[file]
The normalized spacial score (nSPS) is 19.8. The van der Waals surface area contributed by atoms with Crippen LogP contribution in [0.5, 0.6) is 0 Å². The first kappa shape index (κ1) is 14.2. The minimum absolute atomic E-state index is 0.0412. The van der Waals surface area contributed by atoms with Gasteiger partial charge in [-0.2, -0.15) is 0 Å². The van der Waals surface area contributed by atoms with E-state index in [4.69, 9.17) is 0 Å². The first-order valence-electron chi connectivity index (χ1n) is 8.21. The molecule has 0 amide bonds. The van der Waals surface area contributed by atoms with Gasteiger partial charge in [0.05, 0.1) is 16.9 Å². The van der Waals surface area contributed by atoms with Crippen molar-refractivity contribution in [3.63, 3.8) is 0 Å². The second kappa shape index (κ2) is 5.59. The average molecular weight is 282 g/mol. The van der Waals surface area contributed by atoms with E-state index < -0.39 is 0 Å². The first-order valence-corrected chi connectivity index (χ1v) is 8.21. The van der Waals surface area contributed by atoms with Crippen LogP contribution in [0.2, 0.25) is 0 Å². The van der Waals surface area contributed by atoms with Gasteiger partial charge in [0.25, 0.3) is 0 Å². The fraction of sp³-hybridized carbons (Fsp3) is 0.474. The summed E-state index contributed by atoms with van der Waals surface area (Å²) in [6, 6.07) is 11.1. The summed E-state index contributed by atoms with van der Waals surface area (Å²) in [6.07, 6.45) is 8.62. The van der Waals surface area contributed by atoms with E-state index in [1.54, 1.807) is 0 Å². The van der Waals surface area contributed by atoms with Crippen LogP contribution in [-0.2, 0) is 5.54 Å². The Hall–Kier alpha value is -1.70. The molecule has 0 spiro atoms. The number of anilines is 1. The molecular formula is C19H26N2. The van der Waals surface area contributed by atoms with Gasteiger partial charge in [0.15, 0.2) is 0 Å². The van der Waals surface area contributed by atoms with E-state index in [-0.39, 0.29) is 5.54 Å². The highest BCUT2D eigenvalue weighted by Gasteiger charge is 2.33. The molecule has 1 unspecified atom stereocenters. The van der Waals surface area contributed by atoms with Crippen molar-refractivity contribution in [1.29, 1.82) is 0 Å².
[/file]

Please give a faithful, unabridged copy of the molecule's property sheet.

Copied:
The normalized spacial score (nSPS) is 19.8. The van der Waals surface area contributed by atoms with Crippen LogP contribution in [0.5, 0.6) is 0 Å². The first kappa shape index (κ1) is 14.2. The minimum absolute atomic E-state index is 0.0412. The van der Waals surface area contributed by atoms with Gasteiger partial charge in [-0.2, -0.15) is 0 Å². The van der Waals surface area contributed by atoms with E-state index in [4.69, 9.17) is 0 Å². The first-order valence-electron chi connectivity index (χ1n) is 8.21. The molecule has 0 amide bonds. The van der Waals surface area contributed by atoms with Gasteiger partial charge in [0.05, 0.1) is 16.9 Å². The van der Waals surface area contributed by atoms with Crippen molar-refractivity contribution in [3.63, 3.8) is 0 Å². The second kappa shape index (κ2) is 5.59. The average molecular weight is 282 g/mol. The van der Waals surface area contributed by atoms with E-state index < -0.39 is 0 Å². The first-order valence-corrected chi connectivity index (χ1v) is 8.21. The van der Waals surface area contributed by atoms with Crippen LogP contribution in [0.2, 0.25) is 0 Å². The van der Waals surface area contributed by atoms with Gasteiger partial charge in [0.25, 0.3) is 0 Å². The fraction of sp³-hybridized carbons (Fsp3) is 0.474. The summed E-state index contributed by atoms with van der Waals surface area (Å²) in [6, 6.07) is 11.1. The summed E-state index contributed by atoms with van der Waals surface area (Å²) in [6.07, 6.45) is 8.62. The van der Waals surface area contributed by atoms with E-state index in [1.54, 1.807) is 0 Å². The van der Waals surface area contributed by atoms with Crippen LogP contribution in [-0.2, 0) is 5.54 Å². The Hall–Kier alpha value is -1.70. The molecule has 0 spiro atoms. The number of anilines is 1. The molecular formula is C19H26N2. The van der Waals surface area contributed by atoms with Gasteiger partial charge in [0.15, 0.2) is 0 Å². The van der Waals surface area contributed by atoms with E-state index in [-0.39, 0.29) is 5.54 Å². The highest BCUT2D eigenvalue weighted by Gasteiger charge is 2.33. The molecule has 1 unspecified atom stereocenters. The van der Waals surface area contributed by atoms with Crippen molar-refractivity contribution in [1.29, 1.82) is 0 Å².